November 28

UMass Lowell Launches Workforce Development Program in Biomanufacturing

BioP2P Staff

The Department of Chemical Engineering at the University of Massachusetts Lowell is launching a biomanufacturing workforce development program that is geared toward undergraduates.

The initiative, led by Professor Sanjeev Manohar, was developed in partnership with industry and is supported with a two-year, $730,000 grant from the Massachusetts Life Sciences Center.

“Our goal is to expand the students’ hands-on laboratory experience in biomanufacturing to accelerate the supply of new, highly skilled industry professionals,” Manohar said.

Though UMass Lowell has provided the biomanufacturing industry with trained undergraduate and graduate students for more than 25 years, the focus of their training has been on the theory of cell/microbe cultivation at industrial scale, the theory of isolation and purification of drug substances, biopharmaceutical regulatory compliance, and analytical development. Manohar said missing from the curriculum has been fundamental, hands-on lab experience to complement the current lecture courses offered in biomanufacturing.

Based on the feedback the department received from key constituents, including local industry, Manohar said they have identified three key but unmet lab skills in life sciences: cell cultivation, cell separation, and cell analysis.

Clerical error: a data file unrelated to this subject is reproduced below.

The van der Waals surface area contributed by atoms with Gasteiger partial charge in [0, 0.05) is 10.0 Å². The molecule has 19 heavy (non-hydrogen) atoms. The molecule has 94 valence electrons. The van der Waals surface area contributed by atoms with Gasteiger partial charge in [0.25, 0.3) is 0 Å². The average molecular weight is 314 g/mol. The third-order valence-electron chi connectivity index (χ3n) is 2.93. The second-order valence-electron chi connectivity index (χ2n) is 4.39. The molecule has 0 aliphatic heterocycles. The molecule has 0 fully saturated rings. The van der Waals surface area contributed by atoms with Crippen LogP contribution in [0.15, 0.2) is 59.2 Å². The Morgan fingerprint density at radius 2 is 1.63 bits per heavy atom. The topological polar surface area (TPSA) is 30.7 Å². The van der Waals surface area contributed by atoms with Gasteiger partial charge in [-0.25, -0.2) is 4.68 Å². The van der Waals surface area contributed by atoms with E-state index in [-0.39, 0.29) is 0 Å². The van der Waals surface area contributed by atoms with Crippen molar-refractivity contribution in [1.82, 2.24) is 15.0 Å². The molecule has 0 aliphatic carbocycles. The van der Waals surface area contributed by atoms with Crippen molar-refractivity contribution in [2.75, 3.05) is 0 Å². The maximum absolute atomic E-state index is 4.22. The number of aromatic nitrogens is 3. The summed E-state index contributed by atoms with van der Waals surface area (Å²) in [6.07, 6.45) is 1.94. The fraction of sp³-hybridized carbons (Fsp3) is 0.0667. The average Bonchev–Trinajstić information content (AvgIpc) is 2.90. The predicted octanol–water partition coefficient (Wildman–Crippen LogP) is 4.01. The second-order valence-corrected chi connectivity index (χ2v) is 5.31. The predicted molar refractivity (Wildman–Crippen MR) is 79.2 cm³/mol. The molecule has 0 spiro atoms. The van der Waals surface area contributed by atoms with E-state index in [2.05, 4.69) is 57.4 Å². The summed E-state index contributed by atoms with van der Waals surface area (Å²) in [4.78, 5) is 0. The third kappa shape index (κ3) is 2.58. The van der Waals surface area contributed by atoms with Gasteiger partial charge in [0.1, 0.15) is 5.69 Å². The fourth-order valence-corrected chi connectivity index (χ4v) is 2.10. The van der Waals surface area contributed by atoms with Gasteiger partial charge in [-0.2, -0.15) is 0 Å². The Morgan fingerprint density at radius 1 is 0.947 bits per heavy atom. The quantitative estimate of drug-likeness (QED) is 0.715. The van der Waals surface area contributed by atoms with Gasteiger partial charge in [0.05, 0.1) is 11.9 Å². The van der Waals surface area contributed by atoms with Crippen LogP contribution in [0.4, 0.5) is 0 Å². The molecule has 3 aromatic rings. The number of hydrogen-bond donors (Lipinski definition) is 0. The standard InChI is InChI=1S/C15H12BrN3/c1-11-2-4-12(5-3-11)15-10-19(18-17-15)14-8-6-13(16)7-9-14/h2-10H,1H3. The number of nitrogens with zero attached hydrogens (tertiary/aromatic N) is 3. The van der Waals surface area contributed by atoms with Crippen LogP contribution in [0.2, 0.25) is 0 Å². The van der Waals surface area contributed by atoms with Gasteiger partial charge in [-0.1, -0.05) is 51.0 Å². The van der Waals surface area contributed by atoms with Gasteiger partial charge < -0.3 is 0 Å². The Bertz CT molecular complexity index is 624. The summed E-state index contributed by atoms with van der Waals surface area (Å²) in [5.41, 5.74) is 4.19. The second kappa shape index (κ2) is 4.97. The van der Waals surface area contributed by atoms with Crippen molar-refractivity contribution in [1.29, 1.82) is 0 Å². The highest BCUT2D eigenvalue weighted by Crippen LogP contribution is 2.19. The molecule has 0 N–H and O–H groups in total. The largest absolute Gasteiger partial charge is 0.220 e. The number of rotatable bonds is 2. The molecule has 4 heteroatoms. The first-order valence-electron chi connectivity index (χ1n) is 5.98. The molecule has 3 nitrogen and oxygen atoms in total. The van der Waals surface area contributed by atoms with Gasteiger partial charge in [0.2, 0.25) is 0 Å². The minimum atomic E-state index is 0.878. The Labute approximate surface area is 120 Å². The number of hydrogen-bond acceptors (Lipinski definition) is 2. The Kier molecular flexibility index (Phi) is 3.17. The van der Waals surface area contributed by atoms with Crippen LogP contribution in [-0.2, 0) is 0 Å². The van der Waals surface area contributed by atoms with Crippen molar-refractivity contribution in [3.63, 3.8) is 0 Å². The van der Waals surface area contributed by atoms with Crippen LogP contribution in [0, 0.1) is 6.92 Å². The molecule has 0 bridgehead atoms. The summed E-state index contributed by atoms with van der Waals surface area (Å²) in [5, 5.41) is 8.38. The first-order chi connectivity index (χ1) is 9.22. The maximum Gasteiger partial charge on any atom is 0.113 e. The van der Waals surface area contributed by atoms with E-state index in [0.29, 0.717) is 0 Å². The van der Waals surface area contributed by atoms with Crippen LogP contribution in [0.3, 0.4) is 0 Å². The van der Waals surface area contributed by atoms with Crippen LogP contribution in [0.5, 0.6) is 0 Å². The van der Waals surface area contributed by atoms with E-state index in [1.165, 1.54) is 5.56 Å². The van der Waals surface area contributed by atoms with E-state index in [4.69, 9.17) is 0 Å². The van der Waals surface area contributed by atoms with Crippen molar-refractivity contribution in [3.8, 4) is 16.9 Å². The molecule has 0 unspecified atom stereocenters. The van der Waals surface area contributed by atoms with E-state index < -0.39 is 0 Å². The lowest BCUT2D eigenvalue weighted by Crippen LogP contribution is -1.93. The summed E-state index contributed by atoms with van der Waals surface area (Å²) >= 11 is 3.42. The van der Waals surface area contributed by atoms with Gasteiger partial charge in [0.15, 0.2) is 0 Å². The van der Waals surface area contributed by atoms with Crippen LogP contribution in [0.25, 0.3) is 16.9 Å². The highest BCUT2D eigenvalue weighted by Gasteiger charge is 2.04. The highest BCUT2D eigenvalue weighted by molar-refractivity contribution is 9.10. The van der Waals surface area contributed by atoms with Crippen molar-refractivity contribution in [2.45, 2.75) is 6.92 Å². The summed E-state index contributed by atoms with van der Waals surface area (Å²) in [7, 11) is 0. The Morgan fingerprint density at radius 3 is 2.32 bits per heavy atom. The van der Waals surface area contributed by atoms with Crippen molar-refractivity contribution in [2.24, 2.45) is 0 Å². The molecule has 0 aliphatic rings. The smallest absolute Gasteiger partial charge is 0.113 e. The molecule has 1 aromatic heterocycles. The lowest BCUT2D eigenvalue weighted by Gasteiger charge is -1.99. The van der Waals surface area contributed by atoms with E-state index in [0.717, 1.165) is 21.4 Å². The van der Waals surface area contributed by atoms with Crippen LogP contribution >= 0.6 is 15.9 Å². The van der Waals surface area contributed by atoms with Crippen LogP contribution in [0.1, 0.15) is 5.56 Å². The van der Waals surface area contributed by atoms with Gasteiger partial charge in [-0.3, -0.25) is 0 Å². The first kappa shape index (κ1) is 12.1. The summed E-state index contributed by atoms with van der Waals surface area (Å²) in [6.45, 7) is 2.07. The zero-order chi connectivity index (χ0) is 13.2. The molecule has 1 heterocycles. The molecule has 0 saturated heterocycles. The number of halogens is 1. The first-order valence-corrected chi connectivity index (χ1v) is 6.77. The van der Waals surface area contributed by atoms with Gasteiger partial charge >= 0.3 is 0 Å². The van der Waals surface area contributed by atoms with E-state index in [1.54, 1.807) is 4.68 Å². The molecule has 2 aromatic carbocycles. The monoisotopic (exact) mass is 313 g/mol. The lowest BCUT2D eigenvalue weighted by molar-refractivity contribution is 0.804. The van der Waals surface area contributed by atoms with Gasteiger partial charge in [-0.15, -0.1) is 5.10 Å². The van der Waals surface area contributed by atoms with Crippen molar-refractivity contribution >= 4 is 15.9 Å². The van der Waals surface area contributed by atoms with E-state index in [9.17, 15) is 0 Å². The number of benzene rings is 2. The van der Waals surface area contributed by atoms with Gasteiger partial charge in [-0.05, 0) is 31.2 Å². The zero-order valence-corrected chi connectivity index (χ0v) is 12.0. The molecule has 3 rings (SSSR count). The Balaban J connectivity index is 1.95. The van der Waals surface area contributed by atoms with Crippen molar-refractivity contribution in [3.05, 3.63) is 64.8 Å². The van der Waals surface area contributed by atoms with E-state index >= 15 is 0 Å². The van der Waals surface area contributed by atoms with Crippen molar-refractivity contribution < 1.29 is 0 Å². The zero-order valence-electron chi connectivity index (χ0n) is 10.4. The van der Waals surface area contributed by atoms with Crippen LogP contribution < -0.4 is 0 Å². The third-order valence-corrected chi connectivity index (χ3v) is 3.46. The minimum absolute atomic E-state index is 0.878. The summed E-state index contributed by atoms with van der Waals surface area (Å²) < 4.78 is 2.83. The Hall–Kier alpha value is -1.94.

Massachusetts-based industry partners collaborating on the project include MilliporeSigma, National Resilience, and Nova Biomedical. The companies will provide input and review of the curriculum design and participate in the formation of a biomanufacturing advisory board, as well as supplying guest speakers for student seminars.

MilliporeSigma will also provide process equipment such as protein purification systems and bioreactor controllers while Nova Biomedical will provide analytical reagents and technical support for the state-of-the-art BioProfile FLEX2 automated cell culture analyzer currently housed in the Massachusetts Biomanufacturing Center’s lab.

The lab training program will also be offered for the Chemical Engineering Concentration in Bioengineering and the Graduate Certificate in Biotechnology and Bioprocessing. In addition, the program plans to establish biomanufacturing internships and co-ops to help increase recruitment of new students.

College students are not the only ones who stand to benefit from acquiring new lab experience: Manohar notes that the total number of high school students enrolled in Lowell, Lawrence, Methuen, Wilmington, Andover and several other nearby communities is approximately 80,000, and roughly half of them stated that they are interested in either “science and engineering” or “science and engineering-related” fields.

“This is an opportunity for UMass Lowell to make early inroads into this student body and motivate them toward a career in life sciences,” Manohar said. “The one-year certificate program proposed in this initiative is a promising entry point for them.”

Read the full release here.


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